Suresh Acharya, former chairman of the Federation of Nepali Journalists, said media houses and journalists must abide by laws of the land before seeking protection from the state. Citing several incidences of violence against journalists in which journalists themselves were at fault, Acharya criticized the practice of sweeping the findings that put journalists in bad light under the carpet. Unless such findings are made public, he opined, it would be difficult to get to the root causes of violence against journalists and take measures to protect them.

Vijay Raj Gautam, executive director of the INSEC, said that journalists, who are human rights defenders, themselves often become victims. Stating that journalists who work in remote areas are still fearful of reporting about conflict-era cases, Gautam said, expansion and presence--formal or informal--of bodies like National Human Rights Commission in all places is a must to ensure physical safety of journalists.     

Mohan Kumar Singh, chairman of the Madhesi Journalists Association, said that the nexus of terror outfit, businessmen and contractors involved in illegal activities and corrupt bureaucrats orchestrate attacks against journalists at the slightest provocation. He lamented at the lack of effective response from the existing bodies dedicated to promote the welfare of journalists in case of an incidence of violence. 

Kundan Aryal, general secretary of the Nepal Press Institute said when faced with threats, what is in the law or constitution is less consequential for journalists in danger. He called for the formation of a rapid response team to deal with immediate threats to journalists and a creation of a long term plan to guarantee not just the physical safety of journalists but also their professional or job security.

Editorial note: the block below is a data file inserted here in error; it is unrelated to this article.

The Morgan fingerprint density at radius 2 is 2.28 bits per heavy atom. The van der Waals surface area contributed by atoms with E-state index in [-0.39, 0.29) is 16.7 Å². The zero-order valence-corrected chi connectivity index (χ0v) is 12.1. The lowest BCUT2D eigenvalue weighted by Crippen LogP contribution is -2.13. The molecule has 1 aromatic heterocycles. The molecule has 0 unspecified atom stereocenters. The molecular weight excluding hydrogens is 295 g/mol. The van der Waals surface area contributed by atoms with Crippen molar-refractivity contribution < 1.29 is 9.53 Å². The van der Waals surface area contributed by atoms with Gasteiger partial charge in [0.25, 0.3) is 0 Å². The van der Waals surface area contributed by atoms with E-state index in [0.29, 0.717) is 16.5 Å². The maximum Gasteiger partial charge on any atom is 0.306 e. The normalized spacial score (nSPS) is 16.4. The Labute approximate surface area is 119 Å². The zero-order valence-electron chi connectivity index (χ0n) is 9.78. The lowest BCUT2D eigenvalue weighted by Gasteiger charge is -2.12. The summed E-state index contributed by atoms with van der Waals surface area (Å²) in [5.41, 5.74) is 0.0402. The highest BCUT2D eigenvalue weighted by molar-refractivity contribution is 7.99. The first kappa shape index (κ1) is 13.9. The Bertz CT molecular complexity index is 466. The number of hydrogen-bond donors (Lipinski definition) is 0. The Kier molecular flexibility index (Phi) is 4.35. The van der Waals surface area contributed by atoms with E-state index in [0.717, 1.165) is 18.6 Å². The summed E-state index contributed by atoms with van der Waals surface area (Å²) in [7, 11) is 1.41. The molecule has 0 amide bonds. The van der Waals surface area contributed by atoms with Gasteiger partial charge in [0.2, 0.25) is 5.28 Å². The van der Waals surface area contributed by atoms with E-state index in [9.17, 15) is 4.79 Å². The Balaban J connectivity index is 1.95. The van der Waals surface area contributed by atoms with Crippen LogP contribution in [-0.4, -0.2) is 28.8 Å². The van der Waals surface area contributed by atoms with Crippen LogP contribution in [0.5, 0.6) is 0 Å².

Ganesh Prasad Ghimire, general secretary of the Human Rights Journalists' Association, said professional or job security is the most pressing issue for many journalists at present and urged the Press Council Nepal to take the issue of minimum wage more seriously. He was of the view that, more than anything else, journalists in districts plead for lobbying the government to implementation the minimum wage in line with the Working Journalists Act.

Upendra Aryal of Equal Access painted a bleak scenario of media industry as a whole citing dire manpower situation. Pointing particularly at the quality of radio programs, he said the future of the medium is in jeopardy in want of skilled and motivated professionals.   

The national consultation was followed by the two separate regional consultations organized in Birgunj earlier on March 3 and in Ilam on March 6 among the journalists, media advocacy groups, civil society members, indigenous and women groups. A total of 120 persons from eastern hill and central terai districts participated in three separate consultations and discussed on a joint strategy document on monitoring media rights violation cases. The strategy document is now circulated among the stakeholders for the scrutiny. The consultations were facilitated by Laxman Datt Pant, Mohan Chapagain, Rabindra Bhattarai and Saurav Dhakal.    

Meanwhile, regional consultations revealed that aggressions against journalists are both related to their work and matters unrelated to their profession.  Attributing such anomalies to professional or job insecurity, the participants at the national consultation, were more or less unanimous in their support for enforcing measures like exams for entry into the profession of journalism and implementation of minimum wage as prescribed by the Working Journalist Act.

Earlier, the stakeholders participated in an online consultation carried in social site for a month from February 7 to March 7, 2014.